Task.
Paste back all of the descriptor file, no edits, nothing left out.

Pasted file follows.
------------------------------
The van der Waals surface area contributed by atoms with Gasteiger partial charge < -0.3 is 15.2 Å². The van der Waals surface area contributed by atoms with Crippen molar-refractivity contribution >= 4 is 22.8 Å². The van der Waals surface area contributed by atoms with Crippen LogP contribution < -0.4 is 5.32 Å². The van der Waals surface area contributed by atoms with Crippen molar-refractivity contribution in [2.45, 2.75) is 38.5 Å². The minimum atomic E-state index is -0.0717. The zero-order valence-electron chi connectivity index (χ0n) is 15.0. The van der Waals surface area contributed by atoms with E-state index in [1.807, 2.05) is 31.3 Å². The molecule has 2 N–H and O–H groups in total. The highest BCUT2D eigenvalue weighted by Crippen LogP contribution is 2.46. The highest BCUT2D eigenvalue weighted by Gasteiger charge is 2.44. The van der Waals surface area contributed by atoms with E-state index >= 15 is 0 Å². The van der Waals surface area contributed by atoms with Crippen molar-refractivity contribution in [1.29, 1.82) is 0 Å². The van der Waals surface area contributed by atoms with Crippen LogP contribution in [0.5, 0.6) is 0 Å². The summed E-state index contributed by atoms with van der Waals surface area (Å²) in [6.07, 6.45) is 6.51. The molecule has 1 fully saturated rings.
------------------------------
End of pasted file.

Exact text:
The van der Waals surface area contributed by atoms with Gasteiger partial charge < -0.3 is 15.2 Å². The van der Waals surface area contributed by atoms with Crippen molar-refractivity contribution >= 4 is 22.8 Å². The van der Waals surface area contributed by atoms with Crippen LogP contribution < -0.4 is 5.32 Å². The van der Waals surface area contributed by atoms with Crippen molar-refractivity contribution in [2.45, 2.75) is 38.5 Å². The minimum atomic E-state index is -0.0717. The zero-order valence-electron chi connectivity index (χ0n) is 15.0. The van der Waals surface area contributed by atoms with E-state index in [1.807, 2.05) is 31.3 Å². The molecule has 2 N–H and O–H groups in total. The highest BCUT2D eigenvalue weighted by Crippen LogP contribution is 2.46. The highest BCUT2D eigenvalue weighted by Gasteiger charge is 2.44. The van der Waals surface area contributed by atoms with E-state index >= 15 is 0 Å². The van der Waals surface area contributed by atoms with Crippen molar-refractivity contribution in [1.29, 1.82) is 0 Å². The van der Waals surface area contributed by atoms with Crippen LogP contribution in [0.5, 0.6) is 0 Å². The summed E-state index contributed by atoms with van der Waals surface area (Å²) in [6.07, 6.45) is 6.51. The molecule has 1 fully saturated rings.